Dreams And Their Symbols – One Approach To Dream Analysis

Dream symbols fall into two major categories—those that are personal to the dreamer and those that are common to us all. Many authors of books on dreams attempt to explain the meanings of dream symbols in generalized terms, but such canned approaches fall short of assisting in the serious analysis of a dream. Searches on the Internet using keyword phrases like “dream symbols” or “dream interpretation” render results that are interesting but that do little to shed light on one’s personal dream material.

Dreams are too dynamic, creative, and smart for their symbols to be slotted into neat definitions that suddenly enlighten the dreamer. When one attempts to interpret a dream using prepackaged meanings, too often the true meaning slips away.

The individual component of most dreams is far too strong to allow for analysis by the number, with a symbol in the left column and its pat interpretation on the right. Rather, the harvesting of meaning from a dream is a creative process, an extension of the dream itself that is in no way formulaic.

Lists of dream symbols will never replace the creative efforts of expert dream analysts. Of course, the knowledge of a symbol’s collective meaning may be useful in the analysis of dreams, but a skilled dream analyst delves into the life of the individual in such a way as to leave in the background the generalized notion of the symbol.

I have spent many years recording and observing my dreams, and along the way, I have become aware of several approaches to the unraveling of a dream’s possible significance. I would like to share with you an approach to dream interpretation that is my personal favorite. I cannot promise that it will reveal to you all of the possible meanings that a dream may be attempting to convey, but I can say that if you employ it diligently, you will know more about your dream and about yourself when you are finished.

The method of dream analysis that I outline here consists of the following eight steps:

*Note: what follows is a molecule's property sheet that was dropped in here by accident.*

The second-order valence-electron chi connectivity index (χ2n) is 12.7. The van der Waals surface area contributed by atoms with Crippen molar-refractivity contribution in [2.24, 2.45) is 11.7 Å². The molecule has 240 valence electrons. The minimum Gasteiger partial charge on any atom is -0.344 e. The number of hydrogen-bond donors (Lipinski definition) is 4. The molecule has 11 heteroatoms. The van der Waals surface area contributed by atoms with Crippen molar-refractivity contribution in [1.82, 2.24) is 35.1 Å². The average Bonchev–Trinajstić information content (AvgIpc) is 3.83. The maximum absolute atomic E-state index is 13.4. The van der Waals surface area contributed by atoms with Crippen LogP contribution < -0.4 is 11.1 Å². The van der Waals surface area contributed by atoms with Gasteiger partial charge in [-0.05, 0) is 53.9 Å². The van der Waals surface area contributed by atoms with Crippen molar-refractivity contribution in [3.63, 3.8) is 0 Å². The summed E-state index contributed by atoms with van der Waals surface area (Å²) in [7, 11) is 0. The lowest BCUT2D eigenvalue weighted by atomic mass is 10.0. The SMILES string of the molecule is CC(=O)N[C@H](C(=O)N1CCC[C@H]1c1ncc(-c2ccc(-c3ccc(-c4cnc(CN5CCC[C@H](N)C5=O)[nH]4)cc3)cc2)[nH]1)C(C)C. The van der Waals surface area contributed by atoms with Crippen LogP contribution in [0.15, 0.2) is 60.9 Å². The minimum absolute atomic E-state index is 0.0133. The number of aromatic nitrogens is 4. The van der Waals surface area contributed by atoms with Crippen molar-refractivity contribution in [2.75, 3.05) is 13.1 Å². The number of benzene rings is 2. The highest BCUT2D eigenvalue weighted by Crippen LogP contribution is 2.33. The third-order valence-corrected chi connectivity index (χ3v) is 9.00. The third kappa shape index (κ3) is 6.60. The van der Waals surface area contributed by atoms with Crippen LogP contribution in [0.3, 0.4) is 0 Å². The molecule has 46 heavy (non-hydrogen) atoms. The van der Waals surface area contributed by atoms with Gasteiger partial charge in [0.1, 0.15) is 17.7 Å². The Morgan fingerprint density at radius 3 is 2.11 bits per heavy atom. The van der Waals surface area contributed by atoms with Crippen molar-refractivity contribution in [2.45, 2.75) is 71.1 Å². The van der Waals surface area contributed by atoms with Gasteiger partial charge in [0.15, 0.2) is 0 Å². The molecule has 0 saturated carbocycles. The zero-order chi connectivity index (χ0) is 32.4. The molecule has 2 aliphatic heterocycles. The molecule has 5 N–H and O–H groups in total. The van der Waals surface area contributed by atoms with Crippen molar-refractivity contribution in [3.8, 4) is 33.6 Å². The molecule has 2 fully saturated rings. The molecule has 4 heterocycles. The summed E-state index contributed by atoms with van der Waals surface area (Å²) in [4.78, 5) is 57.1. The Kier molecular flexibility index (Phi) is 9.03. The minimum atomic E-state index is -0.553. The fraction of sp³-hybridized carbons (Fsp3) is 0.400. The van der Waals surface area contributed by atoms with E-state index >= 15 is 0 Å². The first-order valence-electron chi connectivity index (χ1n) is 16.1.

1. Record The Original Dream In Detail.

You should write the initial draft of the dream as soon as possible upon awakening. It’s OK to smooth the dream’s language a bit, but you should perform only the simplest editing and try to leave the dream in its raw state.

2. Circle The Major Words That Appear In The Text Of The Dream.

All of the words in a dream do not have equal importance. In the topic sentence of this section #2, the major words are “circle,” “major,” “words,” “appear,” “text,” and “dream.”

3. On A Separate Sheet Of Paper, Write The First Major Word On Your List, And Around It Jot Down Terms That You Associate With That Word.

Be creative with this step. You must set aside your inhibitions to get these associations out of yourself. Try to come up with three to five ideas for each major word in the dream. Anything goes, including slang, rhymes, sayings, and plays on words. I usually write these around the word and draw a line from the word to each associated term. My associated terms for the word “circle” might be “round,” “never ending,” “orbit,” and “enclosed.” A more remote association might be “Sir Cull.” Do this for every major word on your list.

4. For Each Group Of Associated Terms Surrounding A Major Word, Circle One Associated Term That Feels Right To You.

Many of your associations may be interesting or creative, but they won’t strike chords inside you. One term will usually stand out as the right one for the dream and your circumstances. Don’t over think it; just pick the associated term that feels right and seems to fit your life. To continue my example, I might chose “orbit,” because I happen to have recently reread Galileo’s Dialogue Concerning the Two Chief World Systems.